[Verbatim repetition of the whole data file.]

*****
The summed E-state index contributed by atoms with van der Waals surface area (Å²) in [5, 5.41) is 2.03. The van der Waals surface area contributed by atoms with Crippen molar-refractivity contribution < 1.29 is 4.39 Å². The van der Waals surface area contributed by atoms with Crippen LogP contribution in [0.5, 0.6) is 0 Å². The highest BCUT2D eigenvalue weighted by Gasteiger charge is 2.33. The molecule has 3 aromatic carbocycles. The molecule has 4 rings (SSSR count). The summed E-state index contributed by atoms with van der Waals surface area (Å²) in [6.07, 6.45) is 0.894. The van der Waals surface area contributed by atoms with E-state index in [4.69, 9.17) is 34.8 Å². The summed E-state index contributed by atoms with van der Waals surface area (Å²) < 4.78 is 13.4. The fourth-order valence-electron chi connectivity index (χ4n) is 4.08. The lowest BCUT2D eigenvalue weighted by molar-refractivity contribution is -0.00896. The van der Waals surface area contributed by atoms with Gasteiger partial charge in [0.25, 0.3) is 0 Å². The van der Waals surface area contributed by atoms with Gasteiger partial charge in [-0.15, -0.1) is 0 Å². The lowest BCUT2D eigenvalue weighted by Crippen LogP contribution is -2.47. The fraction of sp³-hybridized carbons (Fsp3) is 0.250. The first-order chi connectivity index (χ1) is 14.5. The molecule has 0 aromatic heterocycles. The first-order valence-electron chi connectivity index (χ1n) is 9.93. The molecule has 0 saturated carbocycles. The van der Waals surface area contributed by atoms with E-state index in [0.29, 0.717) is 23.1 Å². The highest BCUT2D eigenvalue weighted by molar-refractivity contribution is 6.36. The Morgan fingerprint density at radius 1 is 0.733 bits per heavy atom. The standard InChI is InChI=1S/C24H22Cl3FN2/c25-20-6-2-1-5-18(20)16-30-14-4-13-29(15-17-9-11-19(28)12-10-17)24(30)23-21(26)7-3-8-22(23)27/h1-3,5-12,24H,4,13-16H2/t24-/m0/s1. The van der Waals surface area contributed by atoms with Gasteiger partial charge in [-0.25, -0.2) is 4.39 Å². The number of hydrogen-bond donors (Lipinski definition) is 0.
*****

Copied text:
The summed E-state index contributed by atoms with van der Waals surface area (Å²) in [5, 5.41) is 2.03. The van der Waals surface area contributed by atoms with Crippen molar-refractivity contribution < 1.29 is 4.39 Å². The van der Waals surface area contributed by atoms with Crippen LogP contribution in [0.5, 0.6) is 0 Å². The highest BCUT2D eigenvalue weighted by Gasteiger charge is 2.33. The molecule has 3 aromatic carbocycles. The molecule has 4 rings (SSSR count). The summed E-state index contributed by atoms with van der Waals surface area (Å²) in [6.07, 6.45) is 0.894. The van der Waals surface area contributed by atoms with E-state index in [4.69, 9.17) is 34.8 Å². The summed E-state index contributed by atoms with van der Waals surface area (Å²) < 4.78 is 13.4. The fourth-order valence-electron chi connectivity index (χ4n) is 4.08. The lowest BCUT2D eigenvalue weighted by molar-refractivity contribution is -0.00896. The van der Waals surface area contributed by atoms with Gasteiger partial charge in [0.25, 0.3) is 0 Å². The van der Waals surface area contributed by atoms with Gasteiger partial charge in [-0.15, -0.1) is 0 Å². The lowest BCUT2D eigenvalue weighted by Crippen LogP contribution is -2.47. The fraction of sp³-hybridized carbons (Fsp3) is 0.250. The first-order chi connectivity index (χ1) is 14.5. The molecule has 0 aromatic heterocycles. The first-order valence-electron chi connectivity index (χ1n) is 9.93. The molecule has 0 saturated carbocycles. The van der Waals surface area contributed by atoms with E-state index in [0.29, 0.717) is 23.1 Å². The highest BCUT2D eigenvalue weighted by molar-refractivity contribution is 6.36. The Morgan fingerprint density at radius 1 is 0.733 bits per heavy atom. The standard InChI is InChI=1S/C24H22Cl3FN2/c25-20-6-2-1-5-18(20)16-30-14-4-13-29(15-17-9-11-19(28)12-10-17)24(30)23-21(26)7-3-8-22(23)27/h1-3,5-12,24H,4,13-16H2/t24-/m0/s1. The van der Waals surface area contributed by atoms with Gasteiger partial charge in [-0.25, -0.2) is 4.39 Å². The number of hydrogen-bond donors (Lipinski definition) is 0.